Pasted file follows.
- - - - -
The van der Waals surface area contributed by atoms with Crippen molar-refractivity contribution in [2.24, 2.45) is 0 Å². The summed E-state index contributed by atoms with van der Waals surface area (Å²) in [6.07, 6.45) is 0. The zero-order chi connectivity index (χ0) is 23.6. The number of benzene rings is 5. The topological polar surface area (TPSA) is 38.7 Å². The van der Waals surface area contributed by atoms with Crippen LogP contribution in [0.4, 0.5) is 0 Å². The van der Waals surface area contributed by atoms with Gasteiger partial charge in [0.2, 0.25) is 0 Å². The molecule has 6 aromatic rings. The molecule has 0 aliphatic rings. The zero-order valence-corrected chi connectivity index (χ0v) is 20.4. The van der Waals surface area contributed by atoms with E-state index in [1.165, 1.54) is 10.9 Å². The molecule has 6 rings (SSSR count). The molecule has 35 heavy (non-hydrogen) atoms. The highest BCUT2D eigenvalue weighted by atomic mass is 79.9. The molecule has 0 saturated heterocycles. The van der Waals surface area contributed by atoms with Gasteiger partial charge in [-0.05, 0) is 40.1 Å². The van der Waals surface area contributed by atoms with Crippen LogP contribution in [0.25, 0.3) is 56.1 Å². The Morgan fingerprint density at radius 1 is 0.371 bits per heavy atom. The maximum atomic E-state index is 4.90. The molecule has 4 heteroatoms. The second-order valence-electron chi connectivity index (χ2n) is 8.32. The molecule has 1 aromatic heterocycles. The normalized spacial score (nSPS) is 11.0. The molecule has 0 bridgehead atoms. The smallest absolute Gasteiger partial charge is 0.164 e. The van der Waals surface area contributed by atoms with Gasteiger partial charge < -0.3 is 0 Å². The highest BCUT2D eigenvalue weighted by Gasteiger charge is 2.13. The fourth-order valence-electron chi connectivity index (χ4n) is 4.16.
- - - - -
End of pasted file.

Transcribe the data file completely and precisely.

The van der Waals surface area contributed by atoms with Crippen molar-refractivity contribution in [2.24, 2.45) is 0 Å². The summed E-state index contributed by atoms with van der Waals surface area (Å²) in [6.07, 6.45) is 0. The zero-order chi connectivity index (χ0) is 23.6. The number of benzene rings is 5. The topological polar surface area (TPSA) is 38.7 Å². The van der Waals surface area contributed by atoms with Crippen LogP contribution in [0.4, 0.5) is 0 Å². The van der Waals surface area contributed by atoms with Gasteiger partial charge in [0.2, 0.25) is 0 Å². The molecule has 6 aromatic rings. The molecule has 0 aliphatic rings. The zero-order valence-corrected chi connectivity index (χ0v) is 20.4. The van der Waals surface area contributed by atoms with E-state index in [1.165, 1.54) is 10.9 Å². The molecule has 6 rings (SSSR count). The molecule has 35 heavy (non-hydrogen) atoms. The highest BCUT2D eigenvalue weighted by atomic mass is 79.9. The molecule has 0 saturated heterocycles. The van der Waals surface area contributed by atoms with Gasteiger partial charge in [-0.05, 0) is 40.1 Å². The van der Waals surface area contributed by atoms with Crippen LogP contribution in [0.25, 0.3) is 56.1 Å². The Morgan fingerprint density at radius 1 is 0.371 bits per heavy atom. The maximum atomic E-state index is 4.90. The molecule has 4 heteroatoms. The second-order valence-electron chi connectivity index (χ2n) is 8.32. The molecule has 1 aromatic heterocycles. The normalized spacial score (nSPS) is 11.0. The molecule has 0 bridgehead atoms. The smallest absolute Gasteiger partial charge is 0.164 e. The van der Waals surface area contributed by atoms with Gasteiger partial charge < -0.3 is 0 Å². The highest BCUT2D eigenvalue weighted by Gasteiger charge is 2.13. The fourth-order valence-electron chi connectivity index (χ4n) is 4.16.